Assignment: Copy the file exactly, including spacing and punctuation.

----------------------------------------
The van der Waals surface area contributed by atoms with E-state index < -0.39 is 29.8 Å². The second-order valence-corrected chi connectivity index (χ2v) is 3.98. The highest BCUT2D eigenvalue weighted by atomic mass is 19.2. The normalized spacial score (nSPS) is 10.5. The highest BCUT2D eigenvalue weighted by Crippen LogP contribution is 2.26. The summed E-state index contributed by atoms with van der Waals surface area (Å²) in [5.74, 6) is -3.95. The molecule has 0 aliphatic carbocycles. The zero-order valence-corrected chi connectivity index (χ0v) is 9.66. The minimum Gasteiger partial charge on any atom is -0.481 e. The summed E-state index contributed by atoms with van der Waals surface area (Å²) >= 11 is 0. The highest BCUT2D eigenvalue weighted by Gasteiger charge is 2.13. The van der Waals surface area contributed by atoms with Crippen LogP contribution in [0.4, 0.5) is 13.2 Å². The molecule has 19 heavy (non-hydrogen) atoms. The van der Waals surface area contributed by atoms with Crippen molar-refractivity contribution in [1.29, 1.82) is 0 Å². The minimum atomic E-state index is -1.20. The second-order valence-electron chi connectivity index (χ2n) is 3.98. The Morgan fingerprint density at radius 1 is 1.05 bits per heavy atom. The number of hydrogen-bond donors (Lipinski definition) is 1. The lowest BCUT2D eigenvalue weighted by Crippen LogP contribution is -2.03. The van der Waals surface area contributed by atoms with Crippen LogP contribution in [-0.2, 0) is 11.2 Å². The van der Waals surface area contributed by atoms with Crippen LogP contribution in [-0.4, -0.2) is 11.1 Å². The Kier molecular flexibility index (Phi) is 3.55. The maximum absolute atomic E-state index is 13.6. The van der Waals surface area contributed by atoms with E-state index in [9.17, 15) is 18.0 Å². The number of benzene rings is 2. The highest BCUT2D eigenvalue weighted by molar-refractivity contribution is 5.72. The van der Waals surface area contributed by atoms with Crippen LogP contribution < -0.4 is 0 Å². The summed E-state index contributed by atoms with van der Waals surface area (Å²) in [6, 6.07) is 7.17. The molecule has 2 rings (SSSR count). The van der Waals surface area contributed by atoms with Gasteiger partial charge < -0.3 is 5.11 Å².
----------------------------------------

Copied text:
The van der Waals surface area contributed by atoms with E-state index < -0.39 is 29.8 Å². The second-order valence-corrected chi connectivity index (χ2v) is 3.98. The highest BCUT2D eigenvalue weighted by atomic mass is 19.2. The normalized spacial score (nSPS) is 10.5. The highest BCUT2D eigenvalue weighted by Crippen LogP contribution is 2.26. The summed E-state index contributed by atoms with van der Waals surface area (Å²) in [5.74, 6) is -3.95. The molecule has 0 aliphatic carbocycles. The zero-order valence-corrected chi connectivity index (χ0v) is 9.66. The minimum Gasteiger partial charge on any atom is -0.481 e. The summed E-state index contributed by atoms with van der Waals surface area (Å²) >= 11 is 0. The highest BCUT2D eigenvalue weighted by Gasteiger charge is 2.13. The van der Waals surface area contributed by atoms with Crippen LogP contribution in [0.4, 0.5) is 13.2 Å². The molecule has 19 heavy (non-hydrogen) atoms. The van der Waals surface area contributed by atoms with Crippen molar-refractivity contribution in [1.29, 1.82) is 0 Å². The minimum atomic E-state index is -1.20. The second-order valence-electron chi connectivity index (χ2n) is 3.98. The Morgan fingerprint density at radius 1 is 1.05 bits per heavy atom. The number of hydrogen-bond donors (Lipinski definition) is 1. The lowest BCUT2D eigenvalue weighted by Crippen LogP contribution is -2.03. The van der Waals surface area contributed by atoms with Crippen LogP contribution in [-0.2, 0) is 11.2 Å². The van der Waals surface area contributed by atoms with Crippen LogP contribution in [-0.4, -0.2) is 11.1 Å². The Kier molecular flexibility index (Phi) is 3.55. The maximum absolute atomic E-state index is 13.6. The van der Waals surface area contributed by atoms with E-state index in [9.17, 15) is 18.0 Å². The number of benzene rings is 2. The highest BCUT2D eigenvalue weighted by molar-refractivity contribution is 5.72. The van der Waals surface area contributed by atoms with Crippen LogP contribution < -0.4 is 0 Å². The summed E-state index contributed by atoms with van der Waals surface area (Å²) in [6, 6.07) is 7.17. The molecule has 2 rings (SSSR count). The van der Waals surface area contributed by atoms with Gasteiger partial charge < -0.3 is 5.11 Å².